[Footnote 322] Thus, on June 11, the language of the provision was on Madison's motion changed to: ''Resolved that a republican constitution and its existing laws ought to be guaranteed to each state by the United States.'' 1 M. Farrand, The Records of the Federal Convention of 1787 (New Haven: rev. ed. 1937), 193-194, 206. Then, on July 18, Gouverneur Morris objected to this language on the ground that ''[h]e should be very unwilling that such laws as exist in R. Island ought to be guaranteed to each State of the Union.'' 2 id., 47. Madison then suggested language ''that the Constitutional authority of the States shall be guaranteed to them respectively against domestic as well as foreign violence,'' whereas Randolph wanted to add to this the language ''and that no State be at liberty to form any other than a Republican Govt.'' Wilson then moved, ''as a better expression of the idea,'' almost the present language of the section, which was adopted. Id., 47- 49.
[Footnote 323] Thus, Randolph on June 11, supporting Madison's version pending then, said that ''a republican government must be the basis of our national union; and no state in it ought to have it in their power to change its government into a monarchy.'' 1 id., 206. Again, on July 18, when Wilson and Mason indicated their understanding that the object of the proposal was ''merely'' to protect States against violence, Randolph asserted: ''The Resoln. has 2 Objects. 1. to secure Republican government. 2. to suppress domestic commotions. He urged the necessity of both these provisions.'' 2 id., 47. Following speakers alluded to the dangers of monarchy being created peacefully as necessitating the provision. Id., 48. See W. Wiecek, The Guarantee Clause of the U.S. Constitution (Ithaca: 1972), ch. 2.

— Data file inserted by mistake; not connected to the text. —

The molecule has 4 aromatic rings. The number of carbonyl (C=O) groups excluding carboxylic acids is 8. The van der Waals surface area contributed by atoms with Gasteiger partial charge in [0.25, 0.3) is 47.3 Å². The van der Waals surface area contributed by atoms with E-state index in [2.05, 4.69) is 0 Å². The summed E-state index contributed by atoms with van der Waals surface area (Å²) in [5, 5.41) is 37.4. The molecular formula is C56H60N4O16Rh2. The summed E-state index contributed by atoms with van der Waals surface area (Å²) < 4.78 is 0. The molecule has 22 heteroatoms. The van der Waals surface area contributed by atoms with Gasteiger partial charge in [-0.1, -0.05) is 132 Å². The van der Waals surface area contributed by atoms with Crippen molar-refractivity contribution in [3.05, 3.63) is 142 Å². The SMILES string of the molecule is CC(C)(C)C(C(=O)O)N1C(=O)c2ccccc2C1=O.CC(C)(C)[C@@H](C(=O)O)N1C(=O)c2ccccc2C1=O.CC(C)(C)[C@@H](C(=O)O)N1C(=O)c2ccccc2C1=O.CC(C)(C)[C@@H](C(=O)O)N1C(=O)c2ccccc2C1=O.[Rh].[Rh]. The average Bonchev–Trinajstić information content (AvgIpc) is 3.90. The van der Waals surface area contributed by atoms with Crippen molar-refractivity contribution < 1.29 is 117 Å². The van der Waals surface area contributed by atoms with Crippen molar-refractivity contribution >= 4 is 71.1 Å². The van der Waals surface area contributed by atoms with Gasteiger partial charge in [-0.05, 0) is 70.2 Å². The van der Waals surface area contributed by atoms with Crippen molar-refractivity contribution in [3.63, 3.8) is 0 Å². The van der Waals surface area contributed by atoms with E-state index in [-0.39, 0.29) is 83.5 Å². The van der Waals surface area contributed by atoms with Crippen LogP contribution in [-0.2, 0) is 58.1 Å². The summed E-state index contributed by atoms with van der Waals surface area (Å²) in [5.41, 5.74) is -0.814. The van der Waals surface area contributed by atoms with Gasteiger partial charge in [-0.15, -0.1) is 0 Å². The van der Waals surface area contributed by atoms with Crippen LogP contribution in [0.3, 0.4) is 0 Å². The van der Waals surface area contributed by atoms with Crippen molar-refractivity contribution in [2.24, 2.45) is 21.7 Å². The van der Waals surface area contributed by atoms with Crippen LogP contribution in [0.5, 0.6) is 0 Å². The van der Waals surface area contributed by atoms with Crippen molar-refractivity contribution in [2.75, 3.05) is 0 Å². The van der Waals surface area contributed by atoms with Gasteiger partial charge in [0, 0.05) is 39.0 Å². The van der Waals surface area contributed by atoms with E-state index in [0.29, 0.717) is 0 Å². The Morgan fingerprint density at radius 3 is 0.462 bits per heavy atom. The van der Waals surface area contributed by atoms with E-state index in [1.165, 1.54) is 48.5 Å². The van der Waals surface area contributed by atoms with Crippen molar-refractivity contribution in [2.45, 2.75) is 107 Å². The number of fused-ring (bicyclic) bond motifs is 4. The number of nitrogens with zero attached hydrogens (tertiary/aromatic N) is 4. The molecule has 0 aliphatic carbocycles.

[Footnote 324] See Article I, Sec. 8, cl. 15.
[Footnote 325] See generally W. Wiecek, The Guarantee Clause of the U.S. Constitution (Ithaca: 1972).
[Footnote 327] Id., 42.
[Footnote 328] 74 U.S. (7 Wall.) 700, 729 (1869). In Georgia v. Stanton, 73 U.S. (6 Wall.) 50 (1868), the State attempted to attack Reconstruction legislation on the premise that it already had a republican form of government and that Congress was thus not authorized to act. The Court viewed the congressional decision as determinative.
[Footnote 329] Pacific States Tel. & Tel. Co. v. Oregon, 223 U.S. 118 (1912); Kiernan v. City of Portland, 223 U.S. 151 (1912); Davis v. Ohio, 241 U.S. 565 (1916); Ohio v. Akron Park District, 281 U.S. 74 (1930); O'Neill v. Leamer, 239 U.S. 244 (1915); Highland Farms Dairy v. Agnew, 300 U.S. 608 (1937). But in certain earlier cases the Court had disposed of guarantee clause questions on the merits. Forsyth v. Hammond, 166 U.S. 506 (1897); Minor v. Happersett, 88 U.S. (21 Wall.) 162 (1875).
[Footnote 330] 369 U.S. 186, 218 -232 (1962). In the Court's view, guarantee clause questions were nonjusticiable because resolution of them had been committed to Congress and not because they involved matters of state governmental structure.
[Footnote 331] More recently, the Court speaking through Justice O'Connor has raised without deciding the possibility that the guarantee clause is justiciable and is a constraint upon Congress' power to regulate the activities of the States. New York v. United States, 112 S.Ct. 2408, 2432-2433 (1992); Gregory v. Ashcroft, 501 U.S. 452, 463 (1991). The opinions draw support from a powerful argument for utilizing the guarantee clause as a judicially enforceable limit on federal power. Merritt, The Guarantee Clause and State Autonomy: Federalism for a Third Century, 88 Colum. L. Rev. 1 (1988).
[Footnote 333] 1 Stat. 424.
[Footnote 335] Supra, pp. 472-473, 557-561.